The way for a nation to move forward is to hear alternative courses open to the country. Unless and until multiple ideas are put forward, you will never have genuine, democratic choice. If you go on saying there is only one view, then you are actually trapping your people into moving in one direction.

Is a part of Pakistan’s problem embedded in the global Muslim problem?

The Muslim world is also going through a phase of stagnation and an unwillingness to rethink both historic and current issues. That said, there are stirrings in the Muslim world; when the crown prince of Saudi Arabia invites people to rethink, then maybe for a country that is partially democratic, has come out of a democratic country (India) and that has given birth to another country that is democratic (Bangladesh), it should not be difficult.

Can the Army in Pakistan ever be contained?

I think the Pakistan Army, like any other army, considers itself to be patriotic and a patriotic army maybe doing what it is doing because they believe it is in the country’s best interests. Maybe even they will be forced to rethink. By their own polices, they have forbidden discussion in Pakistan on Pakistan’s weaknesses. So, Unicef announces that Pakistan has the world’s highest infant mortality rate; if you watch Pakistan television channels, very few have discussed it. Everyone is discussing Nawaz Sharif and the Army is saying its own thing. There must be some Pakistani military officers, who will say, “Why do we have the world’s highest infant mortality rate?”, “Why are be lagging behind in education?” In a way, I am like the kid who told the emperor that he had no clothes.

Husain Haqqani: “I think the mullahs and jihadis would be less significant actors if the Pakistani deep state didn’t prop them up”

As we speak, Nawaz Sharif has been barred from holding an office for life. They have done it to the Bhuttos and now Sharif…

Well, Pakistani judiciary, for a very long time, acted as a subsidiary of the Pakistani military. The fact remains that their decisions of a political nature have not necessarily changed Pakistan’s politics. They have only postponed the inevitable. They sent Zulfikar Ali Bhutto to gallows, but that didn’t stop Benazir Bhutto from becoming the Prime Minister. They can disqualify Nawaz Sharif, but they cannot stop his party or members of his family to continue to be influential.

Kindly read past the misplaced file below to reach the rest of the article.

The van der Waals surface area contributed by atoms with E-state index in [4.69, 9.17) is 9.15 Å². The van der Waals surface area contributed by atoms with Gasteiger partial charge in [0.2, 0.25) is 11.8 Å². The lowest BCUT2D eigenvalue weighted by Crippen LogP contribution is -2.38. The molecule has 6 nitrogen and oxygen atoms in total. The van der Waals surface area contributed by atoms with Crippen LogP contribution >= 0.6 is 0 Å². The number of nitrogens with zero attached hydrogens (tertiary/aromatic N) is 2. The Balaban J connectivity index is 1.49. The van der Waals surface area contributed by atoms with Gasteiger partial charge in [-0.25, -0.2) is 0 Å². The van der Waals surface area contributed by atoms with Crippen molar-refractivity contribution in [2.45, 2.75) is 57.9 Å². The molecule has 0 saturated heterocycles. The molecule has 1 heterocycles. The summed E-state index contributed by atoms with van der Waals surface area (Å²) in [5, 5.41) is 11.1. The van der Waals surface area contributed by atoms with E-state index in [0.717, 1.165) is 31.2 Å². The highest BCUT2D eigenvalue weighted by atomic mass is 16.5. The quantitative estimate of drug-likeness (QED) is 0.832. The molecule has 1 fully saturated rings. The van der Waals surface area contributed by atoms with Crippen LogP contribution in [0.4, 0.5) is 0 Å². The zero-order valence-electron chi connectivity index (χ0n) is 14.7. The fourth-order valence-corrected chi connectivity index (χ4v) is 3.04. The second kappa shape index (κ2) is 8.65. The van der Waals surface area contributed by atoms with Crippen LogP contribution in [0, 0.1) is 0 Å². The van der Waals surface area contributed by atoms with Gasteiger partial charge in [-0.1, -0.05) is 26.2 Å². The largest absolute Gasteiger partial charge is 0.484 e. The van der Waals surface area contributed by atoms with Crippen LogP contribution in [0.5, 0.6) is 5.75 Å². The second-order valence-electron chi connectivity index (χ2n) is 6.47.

I have my differences with Nawaz Sharif. He and I don’t get along; twice at least he caused me great grief. Once by putting me in prison in 1999 and then by going to the Supreme Court for the ‘Memogate’ case. I have my disagreements, but I think, sometimes, one should not worry about who you like or dislike but worry about what you dislike.

It is important for many people in Pakistan to realise that a military-run judicial system, is not a judicial system. A political system that is constantly being manipulated and manoeuvred by Generals and judges will result in ineffective governance and poor politics.

How serious is the nuclear Pakistan state and can it be contained?

Pakistan’s nuclear status is an important part of Pakistan’s current national narrative. I don’t agree with those who say that Pakistan’s nuclear weapons are not safe. The real issue is, ‘Is the Pakistani state going to remain in safe hands forever?’ Extremists cannot take over the nukes unless the extremists take over the Pakistani state. And my point is, in 1950 someone wrote, the extremists won’t even come close to power, but now they are more than ever close to power. So, never say never.

Mullahs and Jihadists are a part of the major problem. How do you handle them?

I think the mullahs and jihadis would be less significant actors if the Pakistani deep state didn’t prop them up. Look at the protests that were organised by the Tehreek-e-Labbaik Ya Rasool Allah (TLYR) – 3,000 people in Islamabad. If anybody else had 3,000 people, the police would have come, dispersed them and sent them home. But, for them Islamabad was shut down, because the Army said they wouldn’t be able to disperse them. Similarly, Hafiz Saeed; you think he can win an election? He can’t. The point is, it is the state’s willingness to make them look larger than they are.